This book was the first I have read/listened to of Boyle. I thought it was entertaining and easy to listen to quickly. The problems I had with the book were his representation of illegal immigrants and use of natural disasters. I shall omit talking about the later. Boyle portrays illegal immigrants as slobs, vial, and the only Spanish that Boyle employs to communicate the main characters' thoughts is either degrading or filthy (to match their appearance that Boyle presents). I thought this was too easy; because he portraits illegals just the way I, unfortunately, imagine them (What am I to expect when I call them illegals). I wish he would have given me a different perspective other than that which I am inundated with by the media. This book made me wonder if he has ever met and illegal...
I am a big fan of Isaacson and although this is a good book it does not compare to Isaacson’s other biographies. The book was not Isaacson’s idea. Jobs approached Isaacson about writing this book. I personally believe that it is too early to determine if Jobs deserves a place among other men about which Isaacson has written. Thus, I will conclude on the book as a whole with two thoughts; if you are looking for a good holiday listen, which will give you a lot of information about Jobs and Apple then this is a good pick. Yet, if you are in the mood for a wonderful biography I would recommend Isaacson’s other books first.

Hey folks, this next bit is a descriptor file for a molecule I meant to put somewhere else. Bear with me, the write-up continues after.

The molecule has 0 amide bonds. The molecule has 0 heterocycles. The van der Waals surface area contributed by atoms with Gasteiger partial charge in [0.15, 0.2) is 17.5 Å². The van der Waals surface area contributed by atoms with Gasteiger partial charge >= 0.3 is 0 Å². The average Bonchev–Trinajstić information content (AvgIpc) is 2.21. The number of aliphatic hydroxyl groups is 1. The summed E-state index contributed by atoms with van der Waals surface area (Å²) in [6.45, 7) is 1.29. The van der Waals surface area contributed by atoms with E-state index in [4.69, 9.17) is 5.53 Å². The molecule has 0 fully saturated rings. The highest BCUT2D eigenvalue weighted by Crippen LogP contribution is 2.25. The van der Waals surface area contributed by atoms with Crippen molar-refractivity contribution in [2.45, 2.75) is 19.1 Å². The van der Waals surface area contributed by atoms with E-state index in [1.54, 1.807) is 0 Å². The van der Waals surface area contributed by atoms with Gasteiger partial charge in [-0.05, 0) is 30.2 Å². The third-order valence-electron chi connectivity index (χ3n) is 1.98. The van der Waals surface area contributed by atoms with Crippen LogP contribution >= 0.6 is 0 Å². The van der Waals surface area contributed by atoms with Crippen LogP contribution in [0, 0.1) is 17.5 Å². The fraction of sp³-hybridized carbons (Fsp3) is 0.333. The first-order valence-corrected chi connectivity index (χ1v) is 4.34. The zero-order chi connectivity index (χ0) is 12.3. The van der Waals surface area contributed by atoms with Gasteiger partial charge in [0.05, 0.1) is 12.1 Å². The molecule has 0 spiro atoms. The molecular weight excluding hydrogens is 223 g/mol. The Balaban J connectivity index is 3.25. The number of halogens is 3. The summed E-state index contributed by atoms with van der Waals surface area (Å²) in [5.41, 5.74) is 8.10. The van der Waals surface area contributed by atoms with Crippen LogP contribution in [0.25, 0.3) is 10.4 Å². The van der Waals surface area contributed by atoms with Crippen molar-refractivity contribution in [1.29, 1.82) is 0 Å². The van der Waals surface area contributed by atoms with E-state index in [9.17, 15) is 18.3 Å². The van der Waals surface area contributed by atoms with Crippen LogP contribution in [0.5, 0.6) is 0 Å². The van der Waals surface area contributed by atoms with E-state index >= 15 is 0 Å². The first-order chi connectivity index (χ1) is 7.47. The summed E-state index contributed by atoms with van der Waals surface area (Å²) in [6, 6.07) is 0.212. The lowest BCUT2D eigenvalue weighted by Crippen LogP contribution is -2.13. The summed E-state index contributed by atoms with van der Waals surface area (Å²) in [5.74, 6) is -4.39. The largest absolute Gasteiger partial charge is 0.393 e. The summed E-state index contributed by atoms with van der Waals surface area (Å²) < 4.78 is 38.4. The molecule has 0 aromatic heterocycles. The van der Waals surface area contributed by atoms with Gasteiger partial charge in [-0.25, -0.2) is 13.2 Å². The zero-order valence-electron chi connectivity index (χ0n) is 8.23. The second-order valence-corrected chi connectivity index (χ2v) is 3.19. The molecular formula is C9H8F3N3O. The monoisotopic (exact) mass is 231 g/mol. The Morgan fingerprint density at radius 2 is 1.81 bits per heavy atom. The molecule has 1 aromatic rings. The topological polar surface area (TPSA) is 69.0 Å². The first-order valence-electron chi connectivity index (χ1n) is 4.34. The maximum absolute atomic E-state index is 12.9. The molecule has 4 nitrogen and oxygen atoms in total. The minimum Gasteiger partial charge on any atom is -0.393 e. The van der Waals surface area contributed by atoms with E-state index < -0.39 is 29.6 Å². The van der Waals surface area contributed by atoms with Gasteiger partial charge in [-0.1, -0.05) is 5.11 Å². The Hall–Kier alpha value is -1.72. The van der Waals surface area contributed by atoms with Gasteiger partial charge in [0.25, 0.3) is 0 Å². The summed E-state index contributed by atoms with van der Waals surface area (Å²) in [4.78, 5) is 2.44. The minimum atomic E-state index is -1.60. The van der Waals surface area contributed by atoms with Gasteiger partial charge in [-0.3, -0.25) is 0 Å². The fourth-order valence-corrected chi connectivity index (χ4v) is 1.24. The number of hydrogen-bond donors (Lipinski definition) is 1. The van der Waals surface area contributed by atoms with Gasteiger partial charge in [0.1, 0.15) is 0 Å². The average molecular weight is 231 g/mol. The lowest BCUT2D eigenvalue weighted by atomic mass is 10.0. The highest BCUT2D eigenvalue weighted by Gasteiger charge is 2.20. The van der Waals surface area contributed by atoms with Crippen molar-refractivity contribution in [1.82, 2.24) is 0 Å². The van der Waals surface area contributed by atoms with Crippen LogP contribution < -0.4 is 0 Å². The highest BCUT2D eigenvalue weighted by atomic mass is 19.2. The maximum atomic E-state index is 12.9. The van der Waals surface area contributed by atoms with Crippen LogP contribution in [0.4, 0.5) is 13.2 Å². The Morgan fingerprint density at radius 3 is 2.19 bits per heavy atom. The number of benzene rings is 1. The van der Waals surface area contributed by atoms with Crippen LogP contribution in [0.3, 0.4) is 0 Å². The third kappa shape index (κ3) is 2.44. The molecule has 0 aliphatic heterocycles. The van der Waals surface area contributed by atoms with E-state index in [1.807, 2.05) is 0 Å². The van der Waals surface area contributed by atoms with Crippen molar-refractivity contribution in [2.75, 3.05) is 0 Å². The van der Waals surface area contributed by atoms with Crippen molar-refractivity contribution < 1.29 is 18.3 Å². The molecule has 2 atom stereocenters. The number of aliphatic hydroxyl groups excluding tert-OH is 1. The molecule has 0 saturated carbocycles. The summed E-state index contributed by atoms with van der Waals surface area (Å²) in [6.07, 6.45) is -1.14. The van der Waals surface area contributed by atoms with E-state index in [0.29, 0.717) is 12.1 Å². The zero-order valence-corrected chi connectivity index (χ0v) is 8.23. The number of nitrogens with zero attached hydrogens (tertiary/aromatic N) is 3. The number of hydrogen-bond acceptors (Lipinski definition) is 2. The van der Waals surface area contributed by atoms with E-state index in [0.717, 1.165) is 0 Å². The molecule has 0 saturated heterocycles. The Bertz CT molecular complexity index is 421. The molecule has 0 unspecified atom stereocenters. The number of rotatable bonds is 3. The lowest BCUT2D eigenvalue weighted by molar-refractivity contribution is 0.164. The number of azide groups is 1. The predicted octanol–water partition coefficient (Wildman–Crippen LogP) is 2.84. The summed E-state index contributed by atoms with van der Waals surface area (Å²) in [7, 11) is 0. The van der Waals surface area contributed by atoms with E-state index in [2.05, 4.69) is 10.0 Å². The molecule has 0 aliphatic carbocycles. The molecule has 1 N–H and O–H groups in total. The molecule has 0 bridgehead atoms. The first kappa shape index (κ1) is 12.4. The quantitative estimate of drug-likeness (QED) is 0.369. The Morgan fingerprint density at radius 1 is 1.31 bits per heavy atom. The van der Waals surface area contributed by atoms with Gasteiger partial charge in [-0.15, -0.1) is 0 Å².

Steve Jobs is a very interesting character who truly changed the world as we knew it. As Isaacson makes it very clear throughout the book, Jobs brought together liberal arts and technology. He showed the world that there is universal beauty for which people are willing to pay a premium. There is no doubt that he is brilliant. But many of his personality’s traits are likely to raise great discussion questions. For example, do you think the way he managed people is ok? Does age bring maturity for Jobs? So, in addition to a good holiday read I would also recommend this book to book clubs of all types.
Stiles not only inculcates the reader with the genius and incredible work ethic of Cornelius Vanderbilt but also the times and country through which he was molded and in which he left his mark. One will learn about the steamboat, and railroad industry, the development of the monetary, and open market systems in the U.S., the United States' transition from laissez faire to a more regulated system of economics and much more. Although there may be, at some points, a romanticizing of nineteenth century economics, the plethora of information, on one of America's greatest industrialist, one can obtain from this biography is unprecedented (I have read a few of the biographies on Vanderbilt), and will not be matched anytime soon. This book is great if one can absorb, by listening, a lot of information.
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